One of Europe’s leading experts on service design, Ezio Manzini says of the passage from today’s systems of production and consumption, to sustainable ones, that it will be “like changing the engines of an aircraft while it is still in flight. We need to move beyond the implementation of clean processes and technologies towards systems whose utilisation of natural resources is reduced to 10 percent of present levels. He says. “It may appear a difficult task”, understates Manzini, “but consider this: during two centuries of innovation until now, we reduced the role of labour in production by even larger proportions than those required now for matter and energy. We have done it before”.
There are four scenarios for the transition to energy and resource sustainability. Scenario one describes a step-by-step improvement of present products, the so-called “end-of-pipe” approach. A second scenario involves the radical redesign of products and services based on existing concepts. In scenario three, we develop alternative products and systems. And in scenario four, we re-design of all our agricultural and industrial systems to meet the goal of a fully sustainable society.
Re-designing whole business according to a service-and-flow model is a good example. In this system, manufacturers – and the designers and users they work with – stop thinking of themselves as being in the product business. They become, instead, deliverers of service. These services are enabled, or carried, by long-lasting, upgradeable, durable, things. In this book I call these material things, which are currently known as products, equipment. Mobile phone handsets are equipment; so is an Airbus 330. In design, we need to think of equipment is fetishized end-in-themselves. That said, equipment is nonetheless made of stuff, so it has to be designed to be to be materially light as well as light in the ways it is used.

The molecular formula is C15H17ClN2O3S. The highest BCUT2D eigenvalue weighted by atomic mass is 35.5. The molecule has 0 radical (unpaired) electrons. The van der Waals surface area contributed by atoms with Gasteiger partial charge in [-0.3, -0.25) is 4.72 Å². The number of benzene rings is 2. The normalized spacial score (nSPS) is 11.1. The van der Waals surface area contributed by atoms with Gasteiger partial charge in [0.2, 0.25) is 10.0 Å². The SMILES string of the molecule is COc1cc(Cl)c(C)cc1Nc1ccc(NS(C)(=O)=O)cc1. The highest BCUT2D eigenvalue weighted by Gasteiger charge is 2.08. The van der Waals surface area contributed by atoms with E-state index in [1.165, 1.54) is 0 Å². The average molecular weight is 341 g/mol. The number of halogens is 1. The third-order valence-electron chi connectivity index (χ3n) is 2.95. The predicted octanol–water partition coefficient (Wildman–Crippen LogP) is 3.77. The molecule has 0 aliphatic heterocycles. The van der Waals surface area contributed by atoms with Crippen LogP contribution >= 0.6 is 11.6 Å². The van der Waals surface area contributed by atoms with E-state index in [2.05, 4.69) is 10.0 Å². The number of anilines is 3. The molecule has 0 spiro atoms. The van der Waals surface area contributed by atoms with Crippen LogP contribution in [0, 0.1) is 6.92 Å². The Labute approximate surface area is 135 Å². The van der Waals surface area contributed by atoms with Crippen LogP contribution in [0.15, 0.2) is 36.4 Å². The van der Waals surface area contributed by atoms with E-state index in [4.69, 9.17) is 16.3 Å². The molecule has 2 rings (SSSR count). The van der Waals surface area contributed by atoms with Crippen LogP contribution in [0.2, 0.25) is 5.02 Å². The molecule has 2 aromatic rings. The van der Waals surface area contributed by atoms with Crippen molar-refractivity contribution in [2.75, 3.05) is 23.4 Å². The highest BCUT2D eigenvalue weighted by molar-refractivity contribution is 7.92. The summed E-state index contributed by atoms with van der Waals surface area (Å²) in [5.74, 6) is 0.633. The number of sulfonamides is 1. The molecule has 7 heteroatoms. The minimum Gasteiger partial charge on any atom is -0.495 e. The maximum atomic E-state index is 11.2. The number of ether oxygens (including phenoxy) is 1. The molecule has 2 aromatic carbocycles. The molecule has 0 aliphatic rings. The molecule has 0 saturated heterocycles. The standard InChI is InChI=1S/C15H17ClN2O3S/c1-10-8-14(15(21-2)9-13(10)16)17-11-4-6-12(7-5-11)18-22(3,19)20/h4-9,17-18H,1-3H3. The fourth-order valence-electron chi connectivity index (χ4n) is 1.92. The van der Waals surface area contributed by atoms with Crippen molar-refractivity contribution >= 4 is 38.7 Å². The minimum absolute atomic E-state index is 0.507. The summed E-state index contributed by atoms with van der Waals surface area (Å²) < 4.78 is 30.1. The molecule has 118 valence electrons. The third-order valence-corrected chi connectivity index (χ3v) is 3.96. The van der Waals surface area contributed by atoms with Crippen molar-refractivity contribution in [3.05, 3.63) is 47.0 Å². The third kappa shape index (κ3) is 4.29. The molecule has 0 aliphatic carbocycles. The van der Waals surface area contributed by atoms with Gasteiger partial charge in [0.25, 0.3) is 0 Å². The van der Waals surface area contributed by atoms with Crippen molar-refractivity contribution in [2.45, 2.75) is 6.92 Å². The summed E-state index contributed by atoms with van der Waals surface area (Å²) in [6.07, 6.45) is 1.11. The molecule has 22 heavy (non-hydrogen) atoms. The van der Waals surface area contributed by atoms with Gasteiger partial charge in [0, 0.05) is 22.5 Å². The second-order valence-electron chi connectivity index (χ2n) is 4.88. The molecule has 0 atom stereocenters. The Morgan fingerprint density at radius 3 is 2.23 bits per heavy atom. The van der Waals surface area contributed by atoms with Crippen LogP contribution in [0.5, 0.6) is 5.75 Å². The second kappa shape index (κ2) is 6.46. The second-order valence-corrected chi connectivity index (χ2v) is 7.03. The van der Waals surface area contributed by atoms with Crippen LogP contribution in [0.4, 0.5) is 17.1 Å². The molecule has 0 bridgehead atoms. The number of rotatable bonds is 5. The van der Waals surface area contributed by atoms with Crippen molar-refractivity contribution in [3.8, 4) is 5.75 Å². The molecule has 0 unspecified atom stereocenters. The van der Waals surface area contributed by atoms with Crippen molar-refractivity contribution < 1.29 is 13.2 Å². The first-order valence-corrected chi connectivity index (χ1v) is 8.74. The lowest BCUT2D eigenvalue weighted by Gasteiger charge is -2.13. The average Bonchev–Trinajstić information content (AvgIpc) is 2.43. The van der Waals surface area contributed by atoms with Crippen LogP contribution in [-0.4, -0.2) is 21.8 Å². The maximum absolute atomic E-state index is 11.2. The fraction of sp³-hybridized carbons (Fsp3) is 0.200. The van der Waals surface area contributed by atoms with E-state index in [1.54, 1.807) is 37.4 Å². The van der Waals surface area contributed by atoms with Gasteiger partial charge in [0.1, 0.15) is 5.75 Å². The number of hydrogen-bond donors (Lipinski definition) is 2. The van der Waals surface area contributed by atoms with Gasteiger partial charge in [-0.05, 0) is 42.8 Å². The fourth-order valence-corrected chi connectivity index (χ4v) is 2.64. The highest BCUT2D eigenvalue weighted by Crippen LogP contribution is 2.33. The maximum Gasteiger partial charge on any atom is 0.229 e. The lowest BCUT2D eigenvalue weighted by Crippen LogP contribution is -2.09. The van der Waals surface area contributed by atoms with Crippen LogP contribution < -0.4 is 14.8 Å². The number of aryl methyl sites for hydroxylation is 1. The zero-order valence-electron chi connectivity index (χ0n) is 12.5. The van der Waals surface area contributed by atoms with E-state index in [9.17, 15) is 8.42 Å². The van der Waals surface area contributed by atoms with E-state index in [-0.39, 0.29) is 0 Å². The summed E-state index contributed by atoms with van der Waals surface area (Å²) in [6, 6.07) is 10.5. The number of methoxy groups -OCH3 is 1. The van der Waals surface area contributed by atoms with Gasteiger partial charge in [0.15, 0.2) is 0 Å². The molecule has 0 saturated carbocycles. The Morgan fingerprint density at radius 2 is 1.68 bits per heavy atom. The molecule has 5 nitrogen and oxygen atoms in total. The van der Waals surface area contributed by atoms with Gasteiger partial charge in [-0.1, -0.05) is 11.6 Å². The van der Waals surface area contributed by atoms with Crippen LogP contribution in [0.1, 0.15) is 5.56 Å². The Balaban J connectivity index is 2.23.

Wall Street, never one to step too soon out of line, sees eco as a tech issue – but a promising one nonetheless. In an interview about ‘eco-tech’ with the Wall Street Journal in August 2001, equity strategist Mark Howdle was confident that “concern over environmental factors will generate a long-term trend among corporations to throw money into technology that could alleviate such problems as air pollution and energy waste, allowing companies to turn a profit from the exercise”. Howdle said he expected a critical mass to be reached that allows eco-tech “to blossom from an assortment of small business making windmills into a stand-alone sector” Such firms are less than 0.1 percent of European market capitalization right now but according to several analysts the sector has the potential to grow to as much as three to five percent of the European market over the next few years. “We are using the earth’s resources faster than we replace them” reported the UK Design Council in 2002; “design can help reverse this trend by changing the processes behind products, as well as the resources used to make them and use them. In this sense sustainable design is a driver of innovation”.